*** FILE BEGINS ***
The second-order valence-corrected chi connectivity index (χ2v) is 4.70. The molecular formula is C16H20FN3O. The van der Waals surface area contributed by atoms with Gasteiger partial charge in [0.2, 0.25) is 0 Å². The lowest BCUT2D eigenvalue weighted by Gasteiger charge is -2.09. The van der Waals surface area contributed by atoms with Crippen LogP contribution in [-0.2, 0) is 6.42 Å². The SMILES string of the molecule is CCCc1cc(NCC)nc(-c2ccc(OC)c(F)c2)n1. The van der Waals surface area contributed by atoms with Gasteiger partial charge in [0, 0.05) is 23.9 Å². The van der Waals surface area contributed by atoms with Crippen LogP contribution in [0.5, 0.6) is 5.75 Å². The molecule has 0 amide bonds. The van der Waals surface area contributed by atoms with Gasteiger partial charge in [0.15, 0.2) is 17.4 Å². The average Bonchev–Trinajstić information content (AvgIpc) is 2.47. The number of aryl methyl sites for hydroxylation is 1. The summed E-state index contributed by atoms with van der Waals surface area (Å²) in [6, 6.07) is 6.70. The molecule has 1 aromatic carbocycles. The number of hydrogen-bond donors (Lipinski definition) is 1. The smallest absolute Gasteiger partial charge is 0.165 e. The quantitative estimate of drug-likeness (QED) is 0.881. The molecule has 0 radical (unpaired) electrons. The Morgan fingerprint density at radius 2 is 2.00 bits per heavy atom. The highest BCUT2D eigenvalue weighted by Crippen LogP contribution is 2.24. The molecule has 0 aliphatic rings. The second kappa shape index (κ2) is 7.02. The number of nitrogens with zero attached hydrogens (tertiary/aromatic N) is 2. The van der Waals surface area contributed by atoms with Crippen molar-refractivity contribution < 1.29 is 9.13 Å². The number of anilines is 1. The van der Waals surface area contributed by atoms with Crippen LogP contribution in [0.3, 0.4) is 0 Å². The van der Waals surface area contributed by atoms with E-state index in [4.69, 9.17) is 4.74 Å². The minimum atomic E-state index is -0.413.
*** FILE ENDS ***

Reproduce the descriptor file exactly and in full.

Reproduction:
The second-order valence-corrected chi connectivity index (χ2v) is 4.70. The molecular formula is C16H20FN3O. The van der Waals surface area contributed by atoms with Gasteiger partial charge in [0.2, 0.25) is 0 Å². The lowest BCUT2D eigenvalue weighted by Gasteiger charge is -2.09. The van der Waals surface area contributed by atoms with Crippen LogP contribution in [-0.2, 0) is 6.42 Å². The SMILES string of the molecule is CCCc1cc(NCC)nc(-c2ccc(OC)c(F)c2)n1. The van der Waals surface area contributed by atoms with Gasteiger partial charge in [0, 0.05) is 23.9 Å². The van der Waals surface area contributed by atoms with Crippen LogP contribution in [0.5, 0.6) is 5.75 Å². The molecule has 0 amide bonds. The van der Waals surface area contributed by atoms with Gasteiger partial charge in [0.15, 0.2) is 17.4 Å². The average Bonchev–Trinajstić information content (AvgIpc) is 2.47. The number of aryl methyl sites for hydroxylation is 1. The summed E-state index contributed by atoms with van der Waals surface area (Å²) in [6, 6.07) is 6.70. The molecule has 1 aromatic carbocycles. The number of hydrogen-bond donors (Lipinski definition) is 1. The smallest absolute Gasteiger partial charge is 0.165 e. The quantitative estimate of drug-likeness (QED) is 0.881. The molecule has 0 radical (unpaired) electrons. The Morgan fingerprint density at radius 2 is 2.00 bits per heavy atom. The highest BCUT2D eigenvalue weighted by Crippen LogP contribution is 2.24. The molecule has 0 aliphatic rings. The second kappa shape index (κ2) is 7.02. The number of nitrogens with zero attached hydrogens (tertiary/aromatic N) is 2. The van der Waals surface area contributed by atoms with Crippen molar-refractivity contribution < 1.29 is 9.13 Å². The number of anilines is 1. The van der Waals surface area contributed by atoms with Crippen LogP contribution in [0.3, 0.4) is 0 Å². The van der Waals surface area contributed by atoms with E-state index in [4.69, 9.17) is 4.74 Å². The minimum atomic E-state index is -0.413.